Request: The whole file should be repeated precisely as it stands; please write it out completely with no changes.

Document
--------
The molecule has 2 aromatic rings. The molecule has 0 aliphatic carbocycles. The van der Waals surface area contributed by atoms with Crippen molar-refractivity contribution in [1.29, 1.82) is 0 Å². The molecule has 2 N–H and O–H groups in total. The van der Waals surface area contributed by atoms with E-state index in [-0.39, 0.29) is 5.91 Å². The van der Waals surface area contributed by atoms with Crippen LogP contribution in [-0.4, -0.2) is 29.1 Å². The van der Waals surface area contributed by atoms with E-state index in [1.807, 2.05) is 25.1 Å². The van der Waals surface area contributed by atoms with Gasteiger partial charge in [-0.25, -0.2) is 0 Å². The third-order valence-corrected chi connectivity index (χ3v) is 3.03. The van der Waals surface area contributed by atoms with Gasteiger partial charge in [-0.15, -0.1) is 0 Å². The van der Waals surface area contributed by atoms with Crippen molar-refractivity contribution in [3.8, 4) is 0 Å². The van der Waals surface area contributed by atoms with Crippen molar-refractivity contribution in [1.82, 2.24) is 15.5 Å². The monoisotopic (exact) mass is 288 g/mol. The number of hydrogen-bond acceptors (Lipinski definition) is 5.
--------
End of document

The molecule has 2 aromatic rings. The molecule has 0 aliphatic carbocycles. The van der Waals surface area contributed by atoms with Crippen molar-refractivity contribution in [1.29, 1.82) is 0 Å². The molecule has 2 N–H and O–H groups in total. The van der Waals surface area contributed by atoms with E-state index in [-0.39, 0.29) is 5.91 Å². The van der Waals surface area contributed by atoms with Crippen LogP contribution in [-0.4, -0.2) is 29.1 Å². The van der Waals surface area contributed by atoms with E-state index in [1.807, 2.05) is 25.1 Å². The van der Waals surface area contributed by atoms with Gasteiger partial charge in [-0.25, -0.2) is 0 Å². The third-order valence-corrected chi connectivity index (χ3v) is 3.03. The van der Waals surface area contributed by atoms with Gasteiger partial charge in [-0.15, -0.1) is 0 Å². The van der Waals surface area contributed by atoms with Crippen molar-refractivity contribution in [3.8, 4) is 0 Å². The van der Waals surface area contributed by atoms with Crippen molar-refractivity contribution in [1.82, 2.24) is 15.5 Å². The monoisotopic (exact) mass is 288 g/mol. The number of hydrogen-bond acceptors (Lipinski definition) is 5.